State workers fill the lawn outside the Capitol during a...

State workers fill the lawn outside the Capitol during a rally in Albany. (June 10, 2011) Credit: Albany Times Union/Paul Buckowski

If the events leading up to layoff notices going out to 3,496 members of the New York Public Employees Federation last week sound familiar, it's because they are.

Gov. Andrew M. Cuomo isn't alone in seeking concessions from the state workforce to balance the budget as the weak economy limps on. How governors across the country have approached rising labor costs has as much to do with local politics as economics.

"The states are squeezed and they're looking for savings, and one of the places almost all states are turning to is the very high cost of employee compensation," said James Sherk, a senior policy analyst in labor economics at the Heritage Foundation, a conservative think tank. "For a very long time, government employees have been receiving above-market benefits."

On Tuesday, PEF, which represents 56,000 white-collar workers, voted down a five-year contract offer that called for pay freezes for the first three years, higher insurance premiums and furloughs.

Cuomo said Friday that he was willing to resume talks, but that the union would have to come up with the savings.

"I'm open to tweaks," Cuomo said during a radio interview. "If tweak means I have to find more money from taxpayers, that's not a tweak."

Union president Ken Brynien responded in a statement that workers were "anxious to discuss with the governor's negotiators how we can reach an agreement my members are willing to ratify while preserving state services and meeting the savings the state requires."

Cuomo's approach borrows from the playbooks of other governors, but he has tried to take a fiscally conservative stance without demonizing public-sector workers. Unlike Republican governors in Wisconsin and Ohio, he didn't eliminate or curtail collective bargaining rights. And unlike Connecticut Gov. Dannel Malloy, a Democrat, he didn't raise taxes while asking union members to contribute more.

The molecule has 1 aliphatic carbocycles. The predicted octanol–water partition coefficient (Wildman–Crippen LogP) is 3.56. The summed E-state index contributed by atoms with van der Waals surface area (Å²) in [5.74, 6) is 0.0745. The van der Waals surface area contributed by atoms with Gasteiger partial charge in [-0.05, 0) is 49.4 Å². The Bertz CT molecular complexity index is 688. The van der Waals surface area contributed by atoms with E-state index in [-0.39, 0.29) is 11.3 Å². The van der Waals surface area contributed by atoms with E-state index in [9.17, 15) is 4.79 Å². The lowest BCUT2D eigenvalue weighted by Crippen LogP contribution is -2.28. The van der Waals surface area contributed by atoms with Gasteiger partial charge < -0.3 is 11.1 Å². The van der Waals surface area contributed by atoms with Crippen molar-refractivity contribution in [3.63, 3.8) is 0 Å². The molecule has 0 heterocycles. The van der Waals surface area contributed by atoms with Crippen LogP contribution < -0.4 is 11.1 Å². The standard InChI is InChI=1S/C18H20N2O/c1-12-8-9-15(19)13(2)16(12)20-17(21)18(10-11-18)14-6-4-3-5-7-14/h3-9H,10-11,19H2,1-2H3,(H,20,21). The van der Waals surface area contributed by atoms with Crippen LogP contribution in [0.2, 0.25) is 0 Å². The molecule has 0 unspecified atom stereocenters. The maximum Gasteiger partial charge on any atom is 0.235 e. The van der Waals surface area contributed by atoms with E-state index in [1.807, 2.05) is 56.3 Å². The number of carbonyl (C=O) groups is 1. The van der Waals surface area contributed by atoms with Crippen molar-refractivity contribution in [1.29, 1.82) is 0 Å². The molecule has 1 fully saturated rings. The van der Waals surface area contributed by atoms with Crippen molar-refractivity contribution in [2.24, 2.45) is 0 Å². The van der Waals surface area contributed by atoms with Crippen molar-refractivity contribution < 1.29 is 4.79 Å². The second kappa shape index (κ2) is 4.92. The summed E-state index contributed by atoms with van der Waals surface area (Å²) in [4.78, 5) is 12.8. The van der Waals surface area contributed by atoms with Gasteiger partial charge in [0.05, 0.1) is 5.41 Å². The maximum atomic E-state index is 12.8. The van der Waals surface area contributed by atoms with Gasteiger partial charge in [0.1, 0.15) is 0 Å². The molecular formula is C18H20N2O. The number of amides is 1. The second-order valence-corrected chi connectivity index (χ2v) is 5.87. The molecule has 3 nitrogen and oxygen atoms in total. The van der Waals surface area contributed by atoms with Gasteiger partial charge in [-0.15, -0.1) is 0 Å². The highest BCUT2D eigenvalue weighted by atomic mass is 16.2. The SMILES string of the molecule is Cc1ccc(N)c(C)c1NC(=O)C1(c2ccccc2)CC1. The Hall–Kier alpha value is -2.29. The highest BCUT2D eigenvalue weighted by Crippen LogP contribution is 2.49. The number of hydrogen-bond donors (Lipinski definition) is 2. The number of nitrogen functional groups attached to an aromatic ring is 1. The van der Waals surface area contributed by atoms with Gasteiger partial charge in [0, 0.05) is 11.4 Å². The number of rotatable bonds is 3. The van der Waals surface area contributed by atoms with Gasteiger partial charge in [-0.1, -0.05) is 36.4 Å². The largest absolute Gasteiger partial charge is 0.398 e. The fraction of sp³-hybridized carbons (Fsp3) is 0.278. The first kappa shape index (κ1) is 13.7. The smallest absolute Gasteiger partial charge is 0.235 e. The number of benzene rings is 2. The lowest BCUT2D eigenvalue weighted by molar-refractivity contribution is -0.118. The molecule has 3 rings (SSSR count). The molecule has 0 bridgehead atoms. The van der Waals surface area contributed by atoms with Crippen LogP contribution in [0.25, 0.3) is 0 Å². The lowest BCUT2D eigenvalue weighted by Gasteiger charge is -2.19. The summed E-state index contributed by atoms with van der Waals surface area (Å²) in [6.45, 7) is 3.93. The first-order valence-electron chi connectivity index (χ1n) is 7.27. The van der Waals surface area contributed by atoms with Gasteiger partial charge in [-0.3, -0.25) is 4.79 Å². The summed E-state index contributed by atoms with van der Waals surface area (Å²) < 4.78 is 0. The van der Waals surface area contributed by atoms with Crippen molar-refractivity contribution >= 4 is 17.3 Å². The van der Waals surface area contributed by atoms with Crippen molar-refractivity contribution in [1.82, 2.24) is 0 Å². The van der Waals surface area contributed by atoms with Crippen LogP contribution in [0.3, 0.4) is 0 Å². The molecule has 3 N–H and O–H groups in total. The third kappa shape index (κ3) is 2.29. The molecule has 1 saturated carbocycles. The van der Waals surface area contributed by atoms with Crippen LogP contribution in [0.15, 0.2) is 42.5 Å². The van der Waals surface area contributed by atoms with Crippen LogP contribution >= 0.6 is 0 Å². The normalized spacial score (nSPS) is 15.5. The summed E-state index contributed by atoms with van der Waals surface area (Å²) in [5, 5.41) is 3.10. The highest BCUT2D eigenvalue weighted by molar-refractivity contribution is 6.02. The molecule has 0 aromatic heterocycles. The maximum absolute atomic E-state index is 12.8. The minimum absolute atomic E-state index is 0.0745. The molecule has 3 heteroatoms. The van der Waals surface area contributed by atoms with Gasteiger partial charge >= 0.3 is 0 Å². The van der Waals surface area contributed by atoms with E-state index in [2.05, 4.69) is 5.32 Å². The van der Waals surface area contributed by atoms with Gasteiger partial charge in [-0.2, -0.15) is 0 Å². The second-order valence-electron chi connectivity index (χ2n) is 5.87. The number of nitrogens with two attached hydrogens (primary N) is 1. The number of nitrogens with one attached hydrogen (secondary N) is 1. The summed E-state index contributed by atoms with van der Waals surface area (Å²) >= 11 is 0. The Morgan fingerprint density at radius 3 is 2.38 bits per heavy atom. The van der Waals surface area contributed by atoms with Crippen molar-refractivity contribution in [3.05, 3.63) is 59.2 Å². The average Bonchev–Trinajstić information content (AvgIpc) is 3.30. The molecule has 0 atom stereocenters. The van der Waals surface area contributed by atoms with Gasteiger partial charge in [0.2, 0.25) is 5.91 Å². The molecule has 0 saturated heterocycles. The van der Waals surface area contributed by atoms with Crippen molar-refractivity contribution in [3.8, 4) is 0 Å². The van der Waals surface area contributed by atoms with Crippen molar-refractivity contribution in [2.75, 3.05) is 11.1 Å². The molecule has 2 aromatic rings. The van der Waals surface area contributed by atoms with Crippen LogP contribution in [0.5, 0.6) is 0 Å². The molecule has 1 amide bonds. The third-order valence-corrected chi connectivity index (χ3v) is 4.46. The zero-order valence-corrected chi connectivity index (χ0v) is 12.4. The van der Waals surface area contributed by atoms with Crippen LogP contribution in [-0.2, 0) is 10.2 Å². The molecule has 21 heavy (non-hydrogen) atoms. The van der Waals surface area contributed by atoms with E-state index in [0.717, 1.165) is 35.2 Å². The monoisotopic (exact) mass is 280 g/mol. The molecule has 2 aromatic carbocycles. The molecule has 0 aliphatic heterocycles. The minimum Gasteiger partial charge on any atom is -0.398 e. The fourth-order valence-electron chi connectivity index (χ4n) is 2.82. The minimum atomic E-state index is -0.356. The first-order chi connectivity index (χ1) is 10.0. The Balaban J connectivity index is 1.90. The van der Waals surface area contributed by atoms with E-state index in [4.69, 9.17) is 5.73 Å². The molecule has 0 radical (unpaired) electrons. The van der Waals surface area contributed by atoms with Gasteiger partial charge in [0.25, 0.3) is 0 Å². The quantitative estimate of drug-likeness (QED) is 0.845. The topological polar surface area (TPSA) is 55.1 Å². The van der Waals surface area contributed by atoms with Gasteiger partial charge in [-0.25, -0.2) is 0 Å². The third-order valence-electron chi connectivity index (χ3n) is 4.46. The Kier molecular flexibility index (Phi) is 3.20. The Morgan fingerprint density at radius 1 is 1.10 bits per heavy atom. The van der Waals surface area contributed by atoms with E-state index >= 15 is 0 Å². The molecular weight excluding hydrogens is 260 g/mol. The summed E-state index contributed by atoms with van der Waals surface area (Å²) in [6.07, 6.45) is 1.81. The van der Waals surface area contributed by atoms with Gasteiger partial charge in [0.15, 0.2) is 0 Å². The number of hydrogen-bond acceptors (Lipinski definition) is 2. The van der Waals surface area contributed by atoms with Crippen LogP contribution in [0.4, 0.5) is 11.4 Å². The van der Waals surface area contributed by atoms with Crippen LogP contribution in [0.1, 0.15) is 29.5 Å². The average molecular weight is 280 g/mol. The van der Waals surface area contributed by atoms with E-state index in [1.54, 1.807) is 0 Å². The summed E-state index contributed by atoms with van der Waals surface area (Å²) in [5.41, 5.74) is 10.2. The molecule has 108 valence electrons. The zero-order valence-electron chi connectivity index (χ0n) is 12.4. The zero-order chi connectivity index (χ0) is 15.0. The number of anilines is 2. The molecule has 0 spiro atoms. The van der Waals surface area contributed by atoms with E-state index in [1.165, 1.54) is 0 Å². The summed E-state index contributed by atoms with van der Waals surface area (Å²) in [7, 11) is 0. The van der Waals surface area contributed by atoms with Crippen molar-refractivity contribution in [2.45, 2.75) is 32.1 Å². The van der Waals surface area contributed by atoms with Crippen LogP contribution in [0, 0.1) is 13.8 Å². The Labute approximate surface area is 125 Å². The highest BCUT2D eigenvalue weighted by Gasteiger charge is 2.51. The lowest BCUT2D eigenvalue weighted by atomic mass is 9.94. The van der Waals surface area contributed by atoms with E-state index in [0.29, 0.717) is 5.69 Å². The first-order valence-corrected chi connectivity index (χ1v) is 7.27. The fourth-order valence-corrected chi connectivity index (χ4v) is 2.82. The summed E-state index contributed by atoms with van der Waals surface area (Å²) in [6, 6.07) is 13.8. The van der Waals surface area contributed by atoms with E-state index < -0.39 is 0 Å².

Cuomo also took a different tack than his Republican counterpart in New Jersey, Chris Christie, who got the Democratic legislature to raise union health care contributions via legislation rather than through negotiation, as had been past practice.

"Governor Cuomo's approach is in between," said Robert Ward, deputy director of the Rockefeller Institute, a government-policy think tank in Albany. "The governor has made a higher priority of protecting taxpayers than of protecting public-sector workers."

The governor has made a conscious decision that "taxes in New York are already too high and he's not going to raise them any further," Ward said. "Most taxpayers are not particularly disposed to support compensation increases for state and local government workers."Unions play a big role in state politics through campaign contributions. Unions gave $265.6 million to candidates in statewide elections across the nation in 2010, according to Follow The Money, a website run by the National Institute on Money in State Politics. Most of that money, 70.2 percent, went to Democratic candidates while 4.9 percent went to Republicans.

Wisconsin and Ohio this year enacted laws that took away public employees' right to collectively bargain on health care benefits and pensions. Police and firefighters were exempted from the law in Wisconsin, but not in Ohio.

"It's a case of really strongly anti-union governors using the budget crisis as a way to transform their labor relations either by wiping out or sharply limiting collective bargaining rights," said Richard McGahey, an economics and public policy professor at The New School.

Sherk said Republicans have no reason not to take on unions since the 2010 election, in which the party made big electoral gains. "Republicans, because they don't owe the unions anything, are willing to be more aggressive," he said.

As Democratic lawmakers try to balance spending cuts without alienating unions, there's little risk those unions would defect to the Republican party. But there still could be consequences at the ballot box.

"It's hard to see in today's Republican Party where there's any place for unions to go," McGahey said. "The bigger danger is if they lose enthusiasm, people stay home, they don't provide ground troops and funding for legislative campaigns and their voters don't get mobilized."



What's at risk


Jobs that would be lost in the region if the layoffs of Public Employee Federation members go ahead:

Nassau: 22

Suffolk: 145

Queens: 87

Brooklyn: 74

Manhattan: 345

Bronx: 49

Staten Island: 129

Westchester: 49Source: New York State governor's office

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